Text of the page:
Perceptions versus Reality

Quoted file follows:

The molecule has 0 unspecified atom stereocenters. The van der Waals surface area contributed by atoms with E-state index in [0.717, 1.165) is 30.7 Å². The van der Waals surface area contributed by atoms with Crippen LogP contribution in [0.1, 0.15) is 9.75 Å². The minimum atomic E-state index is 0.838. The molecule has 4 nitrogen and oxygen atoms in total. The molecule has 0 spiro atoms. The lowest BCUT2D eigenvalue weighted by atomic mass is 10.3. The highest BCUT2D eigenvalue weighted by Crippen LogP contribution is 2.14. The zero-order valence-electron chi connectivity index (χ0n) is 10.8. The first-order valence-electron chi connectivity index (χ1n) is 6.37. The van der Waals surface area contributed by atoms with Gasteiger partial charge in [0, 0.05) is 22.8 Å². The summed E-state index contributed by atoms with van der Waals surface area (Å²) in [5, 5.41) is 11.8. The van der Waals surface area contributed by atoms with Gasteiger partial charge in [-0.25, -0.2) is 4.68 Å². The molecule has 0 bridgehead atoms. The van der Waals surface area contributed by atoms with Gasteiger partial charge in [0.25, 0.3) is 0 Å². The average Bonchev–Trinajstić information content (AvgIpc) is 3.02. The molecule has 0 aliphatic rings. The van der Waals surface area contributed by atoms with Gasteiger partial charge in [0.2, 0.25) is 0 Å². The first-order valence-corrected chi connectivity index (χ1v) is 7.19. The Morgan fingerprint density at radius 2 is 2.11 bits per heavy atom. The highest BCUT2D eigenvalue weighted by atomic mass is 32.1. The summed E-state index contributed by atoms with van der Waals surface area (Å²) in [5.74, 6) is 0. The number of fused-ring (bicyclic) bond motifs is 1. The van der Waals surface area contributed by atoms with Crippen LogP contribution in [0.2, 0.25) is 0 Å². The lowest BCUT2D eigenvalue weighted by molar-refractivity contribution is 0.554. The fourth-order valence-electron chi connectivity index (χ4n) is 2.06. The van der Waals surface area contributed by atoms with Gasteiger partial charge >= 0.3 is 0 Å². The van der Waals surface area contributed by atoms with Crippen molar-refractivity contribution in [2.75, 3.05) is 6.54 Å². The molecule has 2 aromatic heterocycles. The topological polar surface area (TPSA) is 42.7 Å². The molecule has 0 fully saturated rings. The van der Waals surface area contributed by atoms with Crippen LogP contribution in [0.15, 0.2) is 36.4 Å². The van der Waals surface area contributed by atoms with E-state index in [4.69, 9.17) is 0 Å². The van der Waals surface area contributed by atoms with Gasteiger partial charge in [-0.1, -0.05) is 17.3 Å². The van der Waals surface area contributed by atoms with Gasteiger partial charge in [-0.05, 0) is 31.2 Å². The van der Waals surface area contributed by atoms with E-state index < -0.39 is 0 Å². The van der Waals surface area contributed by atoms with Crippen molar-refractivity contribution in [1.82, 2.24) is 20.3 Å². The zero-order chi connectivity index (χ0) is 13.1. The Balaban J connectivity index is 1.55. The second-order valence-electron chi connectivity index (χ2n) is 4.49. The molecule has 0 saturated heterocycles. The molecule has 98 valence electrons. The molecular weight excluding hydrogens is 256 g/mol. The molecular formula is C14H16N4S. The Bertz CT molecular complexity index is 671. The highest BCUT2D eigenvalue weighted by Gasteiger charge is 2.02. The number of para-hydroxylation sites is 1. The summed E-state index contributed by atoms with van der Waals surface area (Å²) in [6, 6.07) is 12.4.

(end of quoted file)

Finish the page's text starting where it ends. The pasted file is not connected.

The term “metal building” often conjures up a particular look or aesthetic. However, upon completion, metal buildings can have virtually any aesthetic and not necessarily be distinguishable from conventionally constructed buildings. In fact, they have the inherent design freedom to look like anything the architect chooses. That is because metal buildings are engineered and fabricated to meet the drawings and specifications just like any other nonresidential building. Also, there is no limit on the size, shape, configuration, or finishes used in designing and constructing a metal building. Many are finished with metal wall panels, but many others are finished with other exterior building materials, such as tilt-wall concrete, CMU, brick, wood, stucco, or EIFS. Virtually any common construction material can be incorporated for the exterior design. Accordingly, some of the most typical building types to take advantage of MBSs include aviation facilities, government buildings, health-care facilities, recreational buildings, open structures, restaurants, retail stores, auto dealerships, K–12 schools, higher-education buildings, offices, places of worship, manufacturing plants, and warehouses. Virtually any low-rise building type that has a need or interest in a faster, more cost-effective delivery process than using multiple suppliers and installers is an excellent candidate for an MBS.